Each time I write, I pull the thread of my thesis a little more, edging closer to some human truth that can only be represented by leaving it unsaid. I am driven to write because I am driven by questions that fuel narratives: Do these linguistic obstacles exist in children? In animals? Is it possible to understand that which has no word attached? Writing about language absence and lost translations comes from my personal journey to connect across the space between what I can say and what I can feel.”

BAM! Took me years of experience and lots of shitty first drafts, plodding introspection, and eventual satisfaction with a few short stories to come up with that opening paragraph. Your opening paragraph should give the readers a sense of where you came from and where you’re headed. Think beyond the typical “I’ve been writing for as long as I can remember” and punch it up several notches to paint a fuller picture of your rich creative life. For me, I felt it was essential to begin with a demonstration of my ambitions and early interdisciplinary origins. You also get a sense of my youthful ego in the opening line, but that segues into an honest reflection of why I do what I do and how I began to take it seriously. It’s also funny, because I know much of what I do under the pretense of living my best creative life is a little absurd. But it’s true, and it’s part of who I am and part of my creative process. Do some similar digging when building your opening.

 

The Journey/Research/Experience section

In the main body of the personal statement, I talk about my journey from visual artist to writer, and what led me to seek an MFA in creative writing. I talk about the writing courses I took at KCAI, who I studied with, and what I gained from the visual arts environment that influenced my writing. I talk about what happens when I study literature and how I keep track of my personal and academic growth in my own terms…basically demonstrating I haven’t wasted my time between degrees.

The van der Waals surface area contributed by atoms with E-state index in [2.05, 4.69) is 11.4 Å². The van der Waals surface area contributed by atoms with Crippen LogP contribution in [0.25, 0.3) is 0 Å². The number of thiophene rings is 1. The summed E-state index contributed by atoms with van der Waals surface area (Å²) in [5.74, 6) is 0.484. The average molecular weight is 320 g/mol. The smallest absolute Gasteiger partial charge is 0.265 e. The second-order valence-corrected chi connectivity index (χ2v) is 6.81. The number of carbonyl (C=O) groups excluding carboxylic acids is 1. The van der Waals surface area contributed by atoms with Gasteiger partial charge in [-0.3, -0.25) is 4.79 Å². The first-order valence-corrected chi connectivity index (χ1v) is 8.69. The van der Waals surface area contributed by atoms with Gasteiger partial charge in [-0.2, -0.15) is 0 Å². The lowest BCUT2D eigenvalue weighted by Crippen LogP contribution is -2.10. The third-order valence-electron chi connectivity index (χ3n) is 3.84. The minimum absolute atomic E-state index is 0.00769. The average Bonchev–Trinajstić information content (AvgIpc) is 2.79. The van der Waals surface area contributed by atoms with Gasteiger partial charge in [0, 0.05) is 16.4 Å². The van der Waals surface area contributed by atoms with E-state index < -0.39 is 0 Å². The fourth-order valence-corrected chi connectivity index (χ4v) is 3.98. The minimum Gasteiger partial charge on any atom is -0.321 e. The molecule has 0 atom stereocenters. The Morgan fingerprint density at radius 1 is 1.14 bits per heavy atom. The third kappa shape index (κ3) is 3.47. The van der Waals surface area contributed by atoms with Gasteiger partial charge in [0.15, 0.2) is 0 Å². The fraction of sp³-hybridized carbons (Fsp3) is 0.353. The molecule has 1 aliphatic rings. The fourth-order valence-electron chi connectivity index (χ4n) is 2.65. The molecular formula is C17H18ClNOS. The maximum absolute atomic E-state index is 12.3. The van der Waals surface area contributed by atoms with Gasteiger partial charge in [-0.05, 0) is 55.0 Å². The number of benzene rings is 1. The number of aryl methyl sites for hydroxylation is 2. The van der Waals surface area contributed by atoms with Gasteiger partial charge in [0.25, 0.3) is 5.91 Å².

Today, I study writers who provide space for subtle details to bloom in a reader’s mind. I look for this because it is how I once approached sculpting—as a complete narrative containing moments where language could vanish, giving rise to an emotional texture I’m not sure has a name.”

This is a snapshot of my abstract thinking tendencies and ability to switch gears between visual and written work, something I have been practicing for many years. In this section, I also talk about the writers I currently study and what I admire most in their craft. I chose two contemporary American examples and one mid-century non-American example, because my work is mostly contemporary and set in America, but I have been heavily influenced by the styles and sensibilities of non-American writers. I chose writers who are recognizable to people of literature—not really mainstream examples, or anyone I discovered in high school or earlier. If you have the space to talk about writers you read or try to emulate, definitely consider what you appreciate about their style and how it informs your work. This is more than just “I like his use of language.” Instead, be concrete: “I study the character arcs of her aimless young adults to inform my coming-of-age novel-in-progress” or something equally evocative. This is a chance to show the committee you’re a worldly reader who appreciates subtle and dynamic literature, and as someone who kept reading after high school.